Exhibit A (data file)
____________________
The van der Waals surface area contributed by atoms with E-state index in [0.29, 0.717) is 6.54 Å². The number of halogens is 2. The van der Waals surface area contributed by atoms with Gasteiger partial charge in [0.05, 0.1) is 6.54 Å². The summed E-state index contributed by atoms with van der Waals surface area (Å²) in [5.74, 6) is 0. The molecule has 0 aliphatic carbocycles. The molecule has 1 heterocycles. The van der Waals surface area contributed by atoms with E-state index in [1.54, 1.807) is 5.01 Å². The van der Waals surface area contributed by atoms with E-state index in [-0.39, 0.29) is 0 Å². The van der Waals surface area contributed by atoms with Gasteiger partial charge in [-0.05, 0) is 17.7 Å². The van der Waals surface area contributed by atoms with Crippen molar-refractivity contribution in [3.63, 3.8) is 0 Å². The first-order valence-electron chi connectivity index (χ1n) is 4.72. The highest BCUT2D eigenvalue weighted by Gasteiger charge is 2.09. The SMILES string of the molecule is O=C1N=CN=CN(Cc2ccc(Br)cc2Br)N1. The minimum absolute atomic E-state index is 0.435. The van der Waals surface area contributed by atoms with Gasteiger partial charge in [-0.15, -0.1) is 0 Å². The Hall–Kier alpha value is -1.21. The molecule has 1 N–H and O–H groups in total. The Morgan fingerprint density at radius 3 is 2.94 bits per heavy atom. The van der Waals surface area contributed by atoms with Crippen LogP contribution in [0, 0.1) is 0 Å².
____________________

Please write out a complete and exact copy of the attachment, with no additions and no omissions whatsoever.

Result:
The van der Waals surface area contributed by atoms with E-state index in [0.29, 0.717) is 6.54 Å². The number of halogens is 2. The van der Waals surface area contributed by atoms with Gasteiger partial charge in [0.05, 0.1) is 6.54 Å². The summed E-state index contributed by atoms with van der Waals surface area (Å²) in [5.74, 6) is 0. The molecule has 0 aliphatic carbocycles. The molecule has 1 heterocycles. The van der Waals surface area contributed by atoms with E-state index in [1.54, 1.807) is 5.01 Å². The van der Waals surface area contributed by atoms with E-state index in [-0.39, 0.29) is 0 Å². The van der Waals surface area contributed by atoms with Gasteiger partial charge in [-0.05, 0) is 17.7 Å². The van der Waals surface area contributed by atoms with Crippen molar-refractivity contribution in [3.63, 3.8) is 0 Å². The first-order valence-electron chi connectivity index (χ1n) is 4.72. The highest BCUT2D eigenvalue weighted by Gasteiger charge is 2.09. The SMILES string of the molecule is O=C1N=CN=CN(Cc2ccc(Br)cc2Br)N1. The minimum absolute atomic E-state index is 0.435. The van der Waals surface area contributed by atoms with Gasteiger partial charge in [-0.15, -0.1) is 0 Å². The Hall–Kier alpha value is -1.21. The molecule has 1 N–H and O–H groups in total. The Morgan fingerprint density at radius 3 is 2.94 bits per heavy atom. The van der Waals surface area contributed by atoms with Crippen LogP contribution in [0, 0.1) is 0 Å².